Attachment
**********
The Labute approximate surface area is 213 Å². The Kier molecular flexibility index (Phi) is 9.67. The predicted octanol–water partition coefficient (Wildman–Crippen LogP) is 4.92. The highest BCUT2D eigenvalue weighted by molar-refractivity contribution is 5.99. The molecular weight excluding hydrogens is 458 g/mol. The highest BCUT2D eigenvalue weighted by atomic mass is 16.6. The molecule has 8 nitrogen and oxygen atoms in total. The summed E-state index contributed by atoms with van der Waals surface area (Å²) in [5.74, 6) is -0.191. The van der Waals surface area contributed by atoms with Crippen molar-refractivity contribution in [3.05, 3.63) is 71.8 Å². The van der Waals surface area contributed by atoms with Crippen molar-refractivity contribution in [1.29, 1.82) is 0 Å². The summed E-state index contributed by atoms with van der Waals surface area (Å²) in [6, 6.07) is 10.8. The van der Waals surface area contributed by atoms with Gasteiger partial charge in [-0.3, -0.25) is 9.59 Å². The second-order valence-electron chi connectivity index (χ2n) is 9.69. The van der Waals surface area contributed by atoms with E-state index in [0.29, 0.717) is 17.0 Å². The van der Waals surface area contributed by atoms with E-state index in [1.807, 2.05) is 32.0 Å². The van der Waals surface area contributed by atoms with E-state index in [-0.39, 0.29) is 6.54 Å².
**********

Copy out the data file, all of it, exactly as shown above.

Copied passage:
The Labute approximate surface area is 213 Å². The Kier molecular flexibility index (Phi) is 9.67. The predicted octanol–water partition coefficient (Wildman–Crippen LogP) is 4.92. The highest BCUT2D eigenvalue weighted by molar-refractivity contribution is 5.99. The molecular weight excluding hydrogens is 458 g/mol. The highest BCUT2D eigenvalue weighted by atomic mass is 16.6. The molecule has 8 nitrogen and oxygen atoms in total. The summed E-state index contributed by atoms with van der Waals surface area (Å²) in [5.74, 6) is -0.191. The van der Waals surface area contributed by atoms with Crippen molar-refractivity contribution in [3.05, 3.63) is 71.8 Å². The van der Waals surface area contributed by atoms with Crippen molar-refractivity contribution in [1.29, 1.82) is 0 Å². The summed E-state index contributed by atoms with van der Waals surface area (Å²) in [6, 6.07) is 10.8. The van der Waals surface area contributed by atoms with Gasteiger partial charge in [-0.3, -0.25) is 9.59 Å². The second-order valence-electron chi connectivity index (χ2n) is 9.69. The van der Waals surface area contributed by atoms with E-state index in [0.29, 0.717) is 17.0 Å². The van der Waals surface area contributed by atoms with E-state index in [1.807, 2.05) is 32.0 Å². The van der Waals surface area contributed by atoms with E-state index in [-0.39, 0.29) is 6.54 Å².